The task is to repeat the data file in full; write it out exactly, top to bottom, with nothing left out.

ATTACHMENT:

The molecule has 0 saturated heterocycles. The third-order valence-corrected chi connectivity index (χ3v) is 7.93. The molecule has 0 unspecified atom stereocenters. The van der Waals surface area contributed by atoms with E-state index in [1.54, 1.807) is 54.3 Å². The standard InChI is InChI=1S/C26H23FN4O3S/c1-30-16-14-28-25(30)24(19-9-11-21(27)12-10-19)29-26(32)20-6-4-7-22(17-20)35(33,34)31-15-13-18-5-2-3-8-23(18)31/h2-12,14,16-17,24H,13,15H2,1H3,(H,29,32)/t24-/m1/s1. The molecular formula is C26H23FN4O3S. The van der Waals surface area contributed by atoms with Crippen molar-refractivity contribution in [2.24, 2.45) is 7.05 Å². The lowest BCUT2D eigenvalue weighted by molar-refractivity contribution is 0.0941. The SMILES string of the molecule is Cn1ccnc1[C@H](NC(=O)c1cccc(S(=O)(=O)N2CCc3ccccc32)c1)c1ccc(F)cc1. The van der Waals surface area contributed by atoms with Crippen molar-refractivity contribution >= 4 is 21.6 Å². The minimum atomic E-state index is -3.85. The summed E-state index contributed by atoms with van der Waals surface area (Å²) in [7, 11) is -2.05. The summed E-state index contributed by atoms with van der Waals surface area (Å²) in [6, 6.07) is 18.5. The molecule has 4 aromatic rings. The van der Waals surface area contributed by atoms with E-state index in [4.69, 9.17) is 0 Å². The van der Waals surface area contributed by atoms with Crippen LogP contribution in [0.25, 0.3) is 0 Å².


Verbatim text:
The molecule has 0 saturated heterocycles. The third-order valence-corrected chi connectivity index (χ3v) is 7.93. The molecule has 0 unspecified atom stereocenters. The van der Waals surface area contributed by atoms with E-state index in [1.54, 1.807) is 54.3 Å². The standard InChI is InChI=1S/C26H23FN4O3S/c1-30-16-14-28-25(30)24(19-9-11-21(27)12-10-19)29-26(32)20-6-4-7-22(17-20)35(33,34)31-15-13-18-5-2-3-8-23(18)31/h2-12,14,16-17,24H,13,15H2,1H3,(H,29,32)/t24-/m1/s1. The molecular formula is C26H23FN4O3S. The van der Waals surface area contributed by atoms with Crippen molar-refractivity contribution in [2.24, 2.45) is 7.05 Å². The lowest BCUT2D eigenvalue weighted by molar-refractivity contribution is 0.0941. The SMILES string of the molecule is Cn1ccnc1[C@H](NC(=O)c1cccc(S(=O)(=O)N2CCc3ccccc32)c1)c1ccc(F)cc1. The van der Waals surface area contributed by atoms with Crippen molar-refractivity contribution >= 4 is 21.6 Å². The minimum atomic E-state index is -3.85. The summed E-state index contributed by atoms with van der Waals surface area (Å²) in [7, 11) is -2.05. The summed E-state index contributed by atoms with van der Waals surface area (Å²) in [6, 6.07) is 18.5. The molecule has 4 aromatic rings. The van der Waals surface area contributed by atoms with E-state index in [4.69, 9.17) is 0 Å². The van der Waals surface area contributed by atoms with Crippen LogP contribution in [0.25, 0.3) is 0 Å².